For what it's worth coming from an APA 4/5, here's the equipment I own; anything on this list I've used at least a little and liked enough to keep. :) Items with an asterisk in the “R” column are things I specifically recommend.



Function Item R Link
Joint protectors Ozone 5/16×18 (for VAL05/VAL02)
Joint protectors Elite specialty (for Elite Heavy)
Carrying case Ozone Billiards 4B8S *
Tip tool Ozone 6-in-1
Cue maintenance Tiger Shaft Smoother & Burnisher
Cue maintenance Cue Silk
Cue maintenance Sil Kleen
Cue maintenance Cue Doctor Dent Buffer
Practice tool Jim Rempe Training Ball
Practice tool McDermott Jump Training Ball

Thoughts on the equipment

Action Value cues

Personally, I think these cues are great. The 19 oz VAL05 is the first cue I ever bought, and I just wanted something inexpensive so I could my own cue and start building consistency instead of playing with whatever random house cue I happened to get every time. Eventually I bought the Elite Heavy break cue, and when I actually tried playing with it as a joke I discovered I really liked the extra weight. So, when I bought my next cue, I got the same thing: another Action Value, but this time at 21 oz instead of 19 oz (and a different color). I like this second cue even better, although weight choice in a playing cue is ultimately personal preference. I went from being a lowly 2 all the way to a pretty dangerous 5 (and probably would have become a 6 or more one day if I hadn't stopped practicing) with these cues; I know there are more highly-engineered cues out there and maybe if you're looking to go professional (or play snooker) it matters, but if you're playing in a social league for fun then these cues will take you everywhere you need to go.

One of my pool mentors suggested the Moori medium tip back when I was first getting started; I've never really experimented with different tip types so I can't give a great opinion on how it compares, but I do know I can get strong draw/follow/spin on the ball when I hit it correctly. At $20, it's a bit of a price bump if you're trying to stay really cheap, but ultimately if you're wanting to expand your cue ball control beyond the beginner level you're going to need a nicer tip than the generic ones that come by default, and for me the Moori medium has worked well.

Action Elite Heavy break cue

This is a nice break cue and an even better conversation-starter. At 27 oz it's the heaviest production cue I've ever seen, and when you combine that with a phenolic tip and phenolic ferrule (which it comes with by default) you've got the highest potential force transfer of any production pool cue. You simply cannot break harder than with this cue unless you have something custom made; unless a 1.7-pound cue is too heavy for you to lift easily, you will always be able to swing it at the same speed as a lighter cue and thus transfer more force to the cue ball.

Now, here's the thing: I said you can't break harder, and that's 100% true; it's just basic physics. However, a harder break isn't necessarily a better break.

In my mind, there are three cue ball movement components that contribute to a good break:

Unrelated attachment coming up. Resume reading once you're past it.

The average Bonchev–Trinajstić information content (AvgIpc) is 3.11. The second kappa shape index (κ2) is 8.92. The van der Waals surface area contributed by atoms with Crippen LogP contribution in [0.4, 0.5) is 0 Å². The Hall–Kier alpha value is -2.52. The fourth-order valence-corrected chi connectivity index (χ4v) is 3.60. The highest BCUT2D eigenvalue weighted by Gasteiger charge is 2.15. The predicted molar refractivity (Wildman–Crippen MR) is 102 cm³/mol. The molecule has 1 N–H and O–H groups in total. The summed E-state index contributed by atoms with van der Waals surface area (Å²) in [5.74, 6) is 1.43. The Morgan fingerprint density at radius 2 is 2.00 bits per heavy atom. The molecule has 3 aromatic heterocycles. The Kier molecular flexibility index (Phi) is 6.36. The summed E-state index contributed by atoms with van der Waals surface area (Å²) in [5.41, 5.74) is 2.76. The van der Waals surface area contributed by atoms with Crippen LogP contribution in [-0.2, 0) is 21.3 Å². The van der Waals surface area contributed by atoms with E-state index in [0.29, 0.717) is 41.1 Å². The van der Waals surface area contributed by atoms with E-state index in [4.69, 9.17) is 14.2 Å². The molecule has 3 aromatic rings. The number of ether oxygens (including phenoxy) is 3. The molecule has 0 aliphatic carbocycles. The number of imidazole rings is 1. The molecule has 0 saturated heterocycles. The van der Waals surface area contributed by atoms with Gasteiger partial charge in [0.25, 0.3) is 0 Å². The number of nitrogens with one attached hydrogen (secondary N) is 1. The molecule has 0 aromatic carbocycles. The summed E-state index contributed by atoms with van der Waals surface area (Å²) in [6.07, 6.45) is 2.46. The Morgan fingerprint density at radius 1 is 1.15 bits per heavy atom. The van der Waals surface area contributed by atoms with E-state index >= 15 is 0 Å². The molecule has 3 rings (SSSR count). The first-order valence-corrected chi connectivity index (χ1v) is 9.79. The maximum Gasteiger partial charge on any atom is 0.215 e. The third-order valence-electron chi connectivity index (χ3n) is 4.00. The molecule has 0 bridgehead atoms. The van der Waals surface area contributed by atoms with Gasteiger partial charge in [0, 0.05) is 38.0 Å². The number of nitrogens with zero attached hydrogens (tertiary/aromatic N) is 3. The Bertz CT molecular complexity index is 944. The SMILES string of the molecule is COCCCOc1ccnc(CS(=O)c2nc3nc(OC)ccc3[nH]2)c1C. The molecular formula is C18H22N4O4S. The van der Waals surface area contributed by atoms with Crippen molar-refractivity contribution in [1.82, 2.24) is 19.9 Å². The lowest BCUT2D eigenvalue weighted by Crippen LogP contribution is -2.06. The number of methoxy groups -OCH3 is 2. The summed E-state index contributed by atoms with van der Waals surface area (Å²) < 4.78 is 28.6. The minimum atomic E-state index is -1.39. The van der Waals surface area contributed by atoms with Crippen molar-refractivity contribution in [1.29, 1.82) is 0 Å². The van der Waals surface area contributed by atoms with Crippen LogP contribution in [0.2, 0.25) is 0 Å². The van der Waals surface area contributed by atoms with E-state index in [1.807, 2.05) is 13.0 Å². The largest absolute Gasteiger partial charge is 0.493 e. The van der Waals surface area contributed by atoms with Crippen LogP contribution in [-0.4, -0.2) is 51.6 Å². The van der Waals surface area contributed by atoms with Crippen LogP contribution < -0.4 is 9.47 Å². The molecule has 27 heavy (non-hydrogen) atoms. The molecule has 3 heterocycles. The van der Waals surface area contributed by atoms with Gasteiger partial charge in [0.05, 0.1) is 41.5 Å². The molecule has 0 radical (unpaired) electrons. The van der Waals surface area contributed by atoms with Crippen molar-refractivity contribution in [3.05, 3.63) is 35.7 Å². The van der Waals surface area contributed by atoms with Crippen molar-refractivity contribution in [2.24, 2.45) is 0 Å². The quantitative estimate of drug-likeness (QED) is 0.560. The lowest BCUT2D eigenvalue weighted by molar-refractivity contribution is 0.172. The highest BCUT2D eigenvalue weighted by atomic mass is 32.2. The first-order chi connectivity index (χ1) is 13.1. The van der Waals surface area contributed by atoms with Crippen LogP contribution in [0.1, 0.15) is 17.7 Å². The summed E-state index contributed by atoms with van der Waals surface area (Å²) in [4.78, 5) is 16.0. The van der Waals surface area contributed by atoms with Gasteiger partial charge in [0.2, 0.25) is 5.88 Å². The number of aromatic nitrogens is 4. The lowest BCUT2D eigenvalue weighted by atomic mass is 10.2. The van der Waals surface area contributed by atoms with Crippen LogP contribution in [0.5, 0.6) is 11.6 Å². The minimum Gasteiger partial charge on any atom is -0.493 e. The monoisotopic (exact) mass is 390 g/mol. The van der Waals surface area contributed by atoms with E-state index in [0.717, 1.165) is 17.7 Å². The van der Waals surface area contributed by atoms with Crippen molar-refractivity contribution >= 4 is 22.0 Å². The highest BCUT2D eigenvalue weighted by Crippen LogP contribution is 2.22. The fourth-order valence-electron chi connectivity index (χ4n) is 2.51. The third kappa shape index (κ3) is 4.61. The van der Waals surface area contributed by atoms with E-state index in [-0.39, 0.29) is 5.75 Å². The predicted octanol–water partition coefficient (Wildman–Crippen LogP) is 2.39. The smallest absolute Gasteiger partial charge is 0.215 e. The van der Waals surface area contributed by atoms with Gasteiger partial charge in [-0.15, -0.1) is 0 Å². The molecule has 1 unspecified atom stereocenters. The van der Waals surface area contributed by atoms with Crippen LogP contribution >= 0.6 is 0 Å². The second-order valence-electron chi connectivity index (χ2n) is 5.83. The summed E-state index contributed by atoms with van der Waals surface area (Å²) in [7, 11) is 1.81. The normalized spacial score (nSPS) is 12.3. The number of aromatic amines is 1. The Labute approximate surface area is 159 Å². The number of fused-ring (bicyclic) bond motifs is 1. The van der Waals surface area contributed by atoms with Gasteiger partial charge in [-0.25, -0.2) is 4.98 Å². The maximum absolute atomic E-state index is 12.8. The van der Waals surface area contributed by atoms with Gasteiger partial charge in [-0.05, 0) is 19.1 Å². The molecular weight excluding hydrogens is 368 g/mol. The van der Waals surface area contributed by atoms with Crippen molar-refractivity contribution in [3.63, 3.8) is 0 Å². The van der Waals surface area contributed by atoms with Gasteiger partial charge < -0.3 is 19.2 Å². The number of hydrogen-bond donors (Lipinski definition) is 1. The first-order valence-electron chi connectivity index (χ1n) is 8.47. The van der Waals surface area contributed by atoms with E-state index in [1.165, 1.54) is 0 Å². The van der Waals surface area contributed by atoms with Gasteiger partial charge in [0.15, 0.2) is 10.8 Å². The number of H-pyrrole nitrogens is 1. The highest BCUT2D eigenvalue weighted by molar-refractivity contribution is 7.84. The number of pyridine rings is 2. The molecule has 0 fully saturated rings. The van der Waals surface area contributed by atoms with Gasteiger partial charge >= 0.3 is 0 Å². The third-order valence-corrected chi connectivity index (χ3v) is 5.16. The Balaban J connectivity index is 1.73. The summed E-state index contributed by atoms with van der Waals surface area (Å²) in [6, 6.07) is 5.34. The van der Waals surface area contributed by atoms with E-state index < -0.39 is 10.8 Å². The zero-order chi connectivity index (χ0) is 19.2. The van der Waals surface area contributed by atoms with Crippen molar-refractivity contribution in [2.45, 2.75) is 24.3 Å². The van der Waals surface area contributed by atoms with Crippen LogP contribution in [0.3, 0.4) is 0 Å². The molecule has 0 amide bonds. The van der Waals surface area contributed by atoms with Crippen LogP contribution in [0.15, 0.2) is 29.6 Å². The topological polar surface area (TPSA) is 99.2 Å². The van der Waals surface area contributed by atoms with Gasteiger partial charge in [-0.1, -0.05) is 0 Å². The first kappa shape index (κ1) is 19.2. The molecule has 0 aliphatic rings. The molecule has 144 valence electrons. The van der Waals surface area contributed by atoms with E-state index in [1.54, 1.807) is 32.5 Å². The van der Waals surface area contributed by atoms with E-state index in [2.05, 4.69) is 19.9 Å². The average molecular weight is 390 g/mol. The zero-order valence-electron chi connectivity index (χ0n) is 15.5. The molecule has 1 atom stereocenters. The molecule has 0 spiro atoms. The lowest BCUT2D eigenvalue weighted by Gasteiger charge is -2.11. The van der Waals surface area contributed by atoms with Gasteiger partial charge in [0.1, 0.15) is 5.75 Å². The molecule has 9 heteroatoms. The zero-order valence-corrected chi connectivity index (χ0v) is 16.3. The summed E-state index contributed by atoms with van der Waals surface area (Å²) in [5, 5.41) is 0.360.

1. Speed

This is the part that the Heavy will directly help you with. At any given stroke speed, the extra weight of the cue will impart more force, thus increasing the speed of the cue ball when it hits the rack. Higher impact speeds are generally better, although you do eventually get to a point of diminishing returns once you start hitting the rack really hard. In other words, an adult player with average or above average arm strength isn't really going to derive extra benefit from hitting the ball at their theoretical physical limit unless that rack was aligned with a laser level, placed on the foot spot by an APA referee, and broken on a brand new table with new felt and new rails. Nobody breaks that hard, anyway. Watch a professional play; they break hard, certainly, but nowhere near their physical strength limits. Speed is the most important component of the break, but it's not the whole story.

2. Control

For a given impact speed, you can maximize the effect of the break by ensuring that the cue ball is spinning when it hits the rack. Personally, I like to use backspin (“draw”), since that gives a little extra “oomph” by imparting topspin (“follow”) to the object ball. However, there's also a good argument for using topspin on your shot: assuming you do a standard straight-on break, a good dose of topspin will cause the cue ball to roll back forward after the initial impact (which will always knock it back toward you). If you spin it enough, that second roll forward will actually knock the balls around some more.

Some people also like to break from the side, and they use various types of spin for different reasons; sometimes it's to get the cue ball to do something after the initial impact, and sometimes it's to impart a certain type of spin to the object ball so that it does something.

3. Accuracy

This one is obvious; in order for the break to work they way you want it to, your speed and control have to execute the way you intend. There isn't really anything to think about here…practice makes perfect!

Heavy vs light cues